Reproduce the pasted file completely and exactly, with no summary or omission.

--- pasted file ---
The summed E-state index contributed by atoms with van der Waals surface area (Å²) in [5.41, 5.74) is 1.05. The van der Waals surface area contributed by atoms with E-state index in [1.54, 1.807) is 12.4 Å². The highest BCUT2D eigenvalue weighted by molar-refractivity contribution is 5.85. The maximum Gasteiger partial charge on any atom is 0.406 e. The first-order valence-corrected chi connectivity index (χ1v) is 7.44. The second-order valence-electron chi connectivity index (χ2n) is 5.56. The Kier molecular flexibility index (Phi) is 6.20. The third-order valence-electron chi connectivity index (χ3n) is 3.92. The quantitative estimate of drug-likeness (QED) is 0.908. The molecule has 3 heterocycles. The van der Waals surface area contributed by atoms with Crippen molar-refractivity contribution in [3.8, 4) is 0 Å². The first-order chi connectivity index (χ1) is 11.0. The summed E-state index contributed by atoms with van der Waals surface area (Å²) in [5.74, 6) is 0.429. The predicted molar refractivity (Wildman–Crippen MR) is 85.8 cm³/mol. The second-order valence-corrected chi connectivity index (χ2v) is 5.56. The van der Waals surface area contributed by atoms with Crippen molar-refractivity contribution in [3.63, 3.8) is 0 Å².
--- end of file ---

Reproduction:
The summed E-state index contributed by atoms with van der Waals surface area (Å²) in [5.41, 5.74) is 1.05. The van der Waals surface area contributed by atoms with E-state index in [1.54, 1.807) is 12.4 Å². The highest BCUT2D eigenvalue weighted by molar-refractivity contribution is 5.85. The maximum Gasteiger partial charge on any atom is 0.406 e. The first-order valence-corrected chi connectivity index (χ1v) is 7.44. The second-order valence-electron chi connectivity index (χ2n) is 5.56. The Kier molecular flexibility index (Phi) is 6.20. The third-order valence-electron chi connectivity index (χ3n) is 3.92. The quantitative estimate of drug-likeness (QED) is 0.908. The molecule has 3 heterocycles. The van der Waals surface area contributed by atoms with Crippen molar-refractivity contribution in [3.8, 4) is 0 Å². The first-order chi connectivity index (χ1) is 11.0. The summed E-state index contributed by atoms with van der Waals surface area (Å²) in [5.74, 6) is 0.429. The predicted molar refractivity (Wildman–Crippen MR) is 85.8 cm³/mol. The second-order valence-corrected chi connectivity index (χ2v) is 5.56. The van der Waals surface area contributed by atoms with Crippen molar-refractivity contribution in [3.63, 3.8) is 0 Å².